Editor’s note: This is the first in a series of articles that will consider the meaning and implications of the Memorial Church’s new mission statement.
By Lucy A. Forster-Smith
During the 2014-15 academic year, the Memorial Church staff and seminarians took up the task of crafting a mission statement for the church. Centered on the ironies and tensions incumbent in the life of a University Church, our mission is articulated in terms that clarify, challenge, and call us to consider the rich inheritance we are privileged to hold — and to step forward into a future that is bold in our service to the University.
Some of the tensions we find ourselves navigating are:
- The church’s role as a spiritual community offering balm and calm in a driven, high profile University;
- Our call to address the issues of our time with prophetic ferment and also offer pastoral care to our students who carry deep and often overwhelming personal burdens;
- The unique role of a church in the midst of a University, a church whose mission priority focus is students yet also welcomes and serves a diversity of participants from within and outside of Harvard.
With these issues and others in mind we state our mission as follows:
The Memorial Church Mission
The Memorial Church of Harvard University is a space of grace in the center of the Yard, rooted in the good news of Jesus Christ. Affectionately known as “MemChurch,” we pursue partnerships within and beyond Harvard, empowering community members to serve the world as well-informed, compassionate, moral citizens. Through worship and ministry outreach, MemChurch aims to promote justice and mercy by confronting life’s challenges, differences, and our own imperfections with courage, empathy, and an ethic of love. By doing so, the Memorial Church seeks to educate minds, expand hearts, and enrich lives.
In this first in a series of reflections on our mission statement, I would like to focus on the first sentence: “The Memorial Church of Harvard University is a space of grace in the center of the Yard, rooted in the good news of Jesus Christ.” I have always been convinced that a person or community needs to know its history in order to know where they are going. The declaration that Memorial Church extends grace by being rooted in the good news of Jesus Christ hearkens back to the aspirations of the early founders of Harvard. To provide an educated clergy for the new world launched Harvard’s mission in the 17th Century. Today, this University is a highly diverse place — religiously and otherwise. Some might wonder about a 21st Century University Church boldly claiming its mission as rooted in the good news of Jesus Christ. Doesn’t this language turn off those who might be toe in the water exploring faith in general and worry that this declaration will silence their quest or load down their puzzling with absolutes?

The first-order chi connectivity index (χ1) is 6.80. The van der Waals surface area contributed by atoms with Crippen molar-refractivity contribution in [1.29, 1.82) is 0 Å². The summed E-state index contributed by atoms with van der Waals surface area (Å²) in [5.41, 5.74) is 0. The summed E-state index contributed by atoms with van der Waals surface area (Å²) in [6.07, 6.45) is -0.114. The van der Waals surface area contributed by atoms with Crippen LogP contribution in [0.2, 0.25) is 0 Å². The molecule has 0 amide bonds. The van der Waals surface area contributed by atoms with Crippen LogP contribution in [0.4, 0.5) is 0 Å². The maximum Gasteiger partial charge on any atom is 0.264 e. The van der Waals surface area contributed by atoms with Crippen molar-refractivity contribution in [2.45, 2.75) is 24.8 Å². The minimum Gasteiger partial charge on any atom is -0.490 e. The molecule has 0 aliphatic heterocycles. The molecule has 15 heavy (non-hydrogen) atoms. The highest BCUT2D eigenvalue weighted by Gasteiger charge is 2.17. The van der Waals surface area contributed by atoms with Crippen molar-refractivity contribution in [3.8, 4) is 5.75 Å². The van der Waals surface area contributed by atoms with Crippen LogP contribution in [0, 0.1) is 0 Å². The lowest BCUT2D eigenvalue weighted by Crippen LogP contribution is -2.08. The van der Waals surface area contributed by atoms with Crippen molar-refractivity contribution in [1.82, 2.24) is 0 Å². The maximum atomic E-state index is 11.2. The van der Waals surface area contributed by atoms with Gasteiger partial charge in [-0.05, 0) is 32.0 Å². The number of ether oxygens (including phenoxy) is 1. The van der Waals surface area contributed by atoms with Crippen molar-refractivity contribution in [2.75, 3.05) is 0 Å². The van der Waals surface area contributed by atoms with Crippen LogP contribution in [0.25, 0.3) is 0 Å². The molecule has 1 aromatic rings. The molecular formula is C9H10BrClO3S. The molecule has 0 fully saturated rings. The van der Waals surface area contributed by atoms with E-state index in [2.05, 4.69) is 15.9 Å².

I carry two roles in my appointment here at Harvard. I am the University Chaplain and in that role I work with the Board of Religious, Spiritual, and Ethical Life toward the cultivation of a religiously, spiritually, and ethically literate global citizen student. In concert with the Harvard College mission, the power of transformational education includes a depth of reflection and lively investigation of one’s inherited religious, spiritual or ethical life. This is a highly inclusive, radically hospitable process.
I am also the Senior Minister in the Memorial Church. As an ordained Christian minister, in this role I work as a theologian, pastor, public religious leader, and public Christian. Part of the call as Senior Minister is to lead and support a religious community that is rooted in the very good news of Jesus Christ. Though this may appear as a straightforward endeavor, it leads to many intersections into the deep questions and pressing issues of our time. It leads directly into the ironies and tensions our staff encountered as we began the work of articulating the mission of the church.
In some ways the question of how to be a radically inclusive community and how to be a church rooted in the good news of Jesus Christ — on a secular campus — is in itself, an irony. Indeed, the most recent Crimson survey of the Class of 2019 reported that the majority of Harvard freshman (60%) consider themselves not at all or not very religious and only 35% identify as Christian. But I am convinced that this is precisely the question that animates the current work of the Memorial Church. And it is also the work of chaplaincy on campus to awaken and engage the pressing issues of our time and to respond with the wisdom and insight of enduring and emerging religious, spiritual, and ethical perspectives and traditions. This is our common work — across faiths, beliefs, and religions. Rooted in the good news of Jesus Christ, we are a space of grace in the center of the Yard and we welcome all who come through our doors.